difficult for the movement of a hostile expedition. In this last fact are found the peculiar advantages enjoyed by a country possessing coast boundaries on all sides, like Britain. Without this common, easily travelled, highway, the leading European nations of to-day could not live on their present basis. Access by land alone, along the line of, or even at the convergence of, great natural land routes, such as were so important in the early days of Dutch activity, could not meet the modern demands in the exchange of bulky raw materials for the products of mechanical energy. A list of the countries with no access from the sea is a list of the less important countries of the world, as Bolivia, Switzerland, Servia, Abyssinia, Afghanistan and Thibet. Other countries with seacoasts, but coasts of unsatisfactory character, either because of the absence of good harbors, too great ruggedness of surface, or being ice bound, suffer almost to the same degree, as Peru, and Russia both in Europe and in Asia.
The significance of access from the sea is in one way clearly demonstrated by Russia. During more than two centuries the importance of securing a coast affording ready sea communication at all seasons has been the dominating influence in Russian aggression and territorial expansion. Siberia, with its vast resources, loses most of its value to Russian national development as long as satisfactory outlets to the sea are lacking. The Russo-Japanese war may be regarded as an incident in the long-continued effort to remedy this natural defect. It is not too much to say that the failure of Russia to secure a satisfactory coast and easy access to the common highway of the world accounts for much of the slowness of Russian national evolution, a slowness ordinarily, but wrongly, attributed to the fact that the Russians are of the Slavic, rather than of some other, branch of the Caucasic race.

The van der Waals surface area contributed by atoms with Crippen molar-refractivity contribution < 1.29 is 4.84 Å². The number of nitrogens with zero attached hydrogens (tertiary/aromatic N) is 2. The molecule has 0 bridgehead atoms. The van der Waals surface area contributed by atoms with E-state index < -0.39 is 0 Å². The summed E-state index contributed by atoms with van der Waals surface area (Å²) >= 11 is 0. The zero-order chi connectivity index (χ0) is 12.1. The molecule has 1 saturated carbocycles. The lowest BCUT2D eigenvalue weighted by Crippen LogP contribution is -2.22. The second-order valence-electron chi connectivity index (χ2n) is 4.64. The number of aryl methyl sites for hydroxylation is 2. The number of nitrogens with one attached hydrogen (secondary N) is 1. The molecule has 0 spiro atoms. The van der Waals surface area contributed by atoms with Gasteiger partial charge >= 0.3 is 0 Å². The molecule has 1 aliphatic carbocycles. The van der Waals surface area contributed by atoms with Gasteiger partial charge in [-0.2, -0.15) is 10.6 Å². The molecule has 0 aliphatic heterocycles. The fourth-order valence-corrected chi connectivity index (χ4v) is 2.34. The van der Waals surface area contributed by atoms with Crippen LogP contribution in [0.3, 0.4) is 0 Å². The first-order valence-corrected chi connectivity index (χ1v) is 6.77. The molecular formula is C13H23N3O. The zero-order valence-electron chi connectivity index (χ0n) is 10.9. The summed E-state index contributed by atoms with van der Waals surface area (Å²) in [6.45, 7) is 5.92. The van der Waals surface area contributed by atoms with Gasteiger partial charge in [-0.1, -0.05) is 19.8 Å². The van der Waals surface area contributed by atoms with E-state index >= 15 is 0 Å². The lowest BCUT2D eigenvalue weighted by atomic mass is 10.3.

On the other hand, mere possession of this advantage of a sea coast, avails little unless other conditions are such that it may be used to best profit, as illustrated by the results of the failure of France to utilize, at the dawn of modern commerce, her superior access to the coasts of both Mediterranean Sea and Atlantic Ocean. The reason for this failure must be sought in the weakness of the French position in other directions. For had France enjoyed the internal security and aloofness of England, this direct access to both great commercial highways, backed as it was by the greater size and larger population of the country, the better soil and climate, the natural facilities for internal communication by navigable rivers, and the situation of France with reference to the markets of Europe, would have made France, instead of England, the master of commerce and the leader of all Europe.
The significance of position, therefore, does not cease with the inception of national development, but makes its influence manifest throughout the national existence. In advantages derived from physical posi-